Share Email Print
cover

Proceedings Paper

Removing attenuation effects in reflectivity images at 33 and 95 GHz
Author(s): Stephen P. Lohmeier; Stephen M. Sekelsky; John M. Firda
Format Member Price Non-Member Price
PDF $14.40 $18.00

Paper Abstract

Reflectivity is a fundamental parameter for sensing the morphology and composition of clouds and precipitation. However, attenuation due to varying amounts of precipitation, clouds, and water vapor along the propagation path corrupts reflectivity estimates. In this paper, an algorithm to correct for these effects at 33 and 95 GHz is proposed. This algorithm is then applied to corrupted reflectivity images collected with the University of Massachusetts Microwave Remote Sensing Laboratory (MIRSL) Cloud Profiling Radar System (CPRS), which is a dual-frequency (33 and 95 GHz) , fully-polarimetric, pulse-Doppler, ground-based radar. The attenuation correction algorithm consists of two steps. First, different sources of attenuation along the propagation path are identified by classifying each image into regions of: air, ice particles, liquid droplets, rain, mixed-phase particles, and insects. This is accomplished with a rule-based classifier that relies on collocated measurements of velocity, linear depolarization ratio, and height to make classification decisions. The second step is correcting attenuation along the propagation path in a region appropriate manner. By starting at the ground with the assumption that the reflectivity estimate is unattenuated, and working away from the radar adding a region-appropriate amount to the reflectivity estimate at each range gate, attenuation effects in the image can be largely removed. However, if a mixed-phase region where the rate of attenuation is unknown is encountered along the propagation path, the correction is suspended and an alternative approach that corrects attenuation from the top of the cloud down is used. The complete algorithm was applied to the CPRS data and significantly improved reflectivity estimates.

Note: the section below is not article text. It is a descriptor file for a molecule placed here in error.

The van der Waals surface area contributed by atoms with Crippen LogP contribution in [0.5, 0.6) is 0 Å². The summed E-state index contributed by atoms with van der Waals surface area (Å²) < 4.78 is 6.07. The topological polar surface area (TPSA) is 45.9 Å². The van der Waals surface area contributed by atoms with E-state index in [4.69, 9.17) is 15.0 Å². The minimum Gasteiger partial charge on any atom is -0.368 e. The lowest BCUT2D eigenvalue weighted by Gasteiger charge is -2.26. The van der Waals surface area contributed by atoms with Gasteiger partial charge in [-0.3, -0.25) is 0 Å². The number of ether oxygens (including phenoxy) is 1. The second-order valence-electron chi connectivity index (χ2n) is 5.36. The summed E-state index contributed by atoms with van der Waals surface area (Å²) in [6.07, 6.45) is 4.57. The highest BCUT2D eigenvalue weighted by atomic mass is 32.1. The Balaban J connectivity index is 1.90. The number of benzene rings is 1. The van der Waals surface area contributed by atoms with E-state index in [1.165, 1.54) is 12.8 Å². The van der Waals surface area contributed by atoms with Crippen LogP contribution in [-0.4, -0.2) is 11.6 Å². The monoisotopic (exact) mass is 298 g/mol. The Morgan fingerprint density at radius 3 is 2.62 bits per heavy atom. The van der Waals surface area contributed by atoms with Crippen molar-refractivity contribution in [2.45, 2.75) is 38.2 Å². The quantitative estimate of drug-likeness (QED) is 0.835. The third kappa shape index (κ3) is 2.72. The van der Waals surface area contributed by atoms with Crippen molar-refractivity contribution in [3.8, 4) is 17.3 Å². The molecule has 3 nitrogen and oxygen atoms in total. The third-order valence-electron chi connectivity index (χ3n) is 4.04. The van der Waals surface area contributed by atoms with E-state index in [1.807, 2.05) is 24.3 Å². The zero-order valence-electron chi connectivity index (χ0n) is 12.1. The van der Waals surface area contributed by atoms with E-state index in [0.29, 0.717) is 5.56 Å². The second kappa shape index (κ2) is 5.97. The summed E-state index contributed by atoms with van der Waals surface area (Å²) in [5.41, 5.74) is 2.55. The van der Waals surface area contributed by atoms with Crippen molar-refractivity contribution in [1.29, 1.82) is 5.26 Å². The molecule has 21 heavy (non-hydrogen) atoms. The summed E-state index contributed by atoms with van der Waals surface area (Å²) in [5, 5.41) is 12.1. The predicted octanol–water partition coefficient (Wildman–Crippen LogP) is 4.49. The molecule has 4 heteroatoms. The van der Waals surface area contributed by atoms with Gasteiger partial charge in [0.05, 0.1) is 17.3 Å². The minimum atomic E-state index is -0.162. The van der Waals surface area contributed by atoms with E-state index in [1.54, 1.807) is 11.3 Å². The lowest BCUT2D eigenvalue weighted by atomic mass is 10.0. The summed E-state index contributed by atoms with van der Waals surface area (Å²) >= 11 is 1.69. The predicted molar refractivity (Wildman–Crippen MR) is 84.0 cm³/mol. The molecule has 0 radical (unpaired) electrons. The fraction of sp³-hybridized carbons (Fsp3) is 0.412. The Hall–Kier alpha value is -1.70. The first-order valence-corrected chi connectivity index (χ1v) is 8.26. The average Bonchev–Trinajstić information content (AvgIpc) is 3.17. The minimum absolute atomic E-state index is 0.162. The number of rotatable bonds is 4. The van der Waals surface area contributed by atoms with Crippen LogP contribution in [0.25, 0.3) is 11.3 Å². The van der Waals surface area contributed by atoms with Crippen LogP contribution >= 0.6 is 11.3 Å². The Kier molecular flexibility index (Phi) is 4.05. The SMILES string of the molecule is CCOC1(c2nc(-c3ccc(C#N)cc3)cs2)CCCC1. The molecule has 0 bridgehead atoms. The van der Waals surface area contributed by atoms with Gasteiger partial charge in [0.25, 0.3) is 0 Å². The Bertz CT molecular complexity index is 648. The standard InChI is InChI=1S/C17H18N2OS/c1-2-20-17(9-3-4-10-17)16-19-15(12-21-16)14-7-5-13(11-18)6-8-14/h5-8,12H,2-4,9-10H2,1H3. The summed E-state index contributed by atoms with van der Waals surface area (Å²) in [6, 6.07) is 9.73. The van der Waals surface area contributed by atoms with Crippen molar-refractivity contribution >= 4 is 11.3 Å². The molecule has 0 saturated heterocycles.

Paper Details

Date Published: 23 September 1997
PDF: 12 pages
Proc. SPIE 3125, Propagation and Imaging through the Atmosphere, (23 September 1997); doi: 10.1117/12.279034
Show Author Affiliations
Stephen P. Lohmeier, Dynetics Inc. (United States)
Stephen M. Sekelsky, Univ. of Massachusetts (United States)
John M. Firda, Univ. of Massachusetts (United States)


Published in SPIE Proceedings Vol. 3125:
Propagation and Imaging through the Atmosphere
Luc R. Bissonnette; Christopher Dainty, Editor(s)

© SPIE. Terms of Use
Back to Top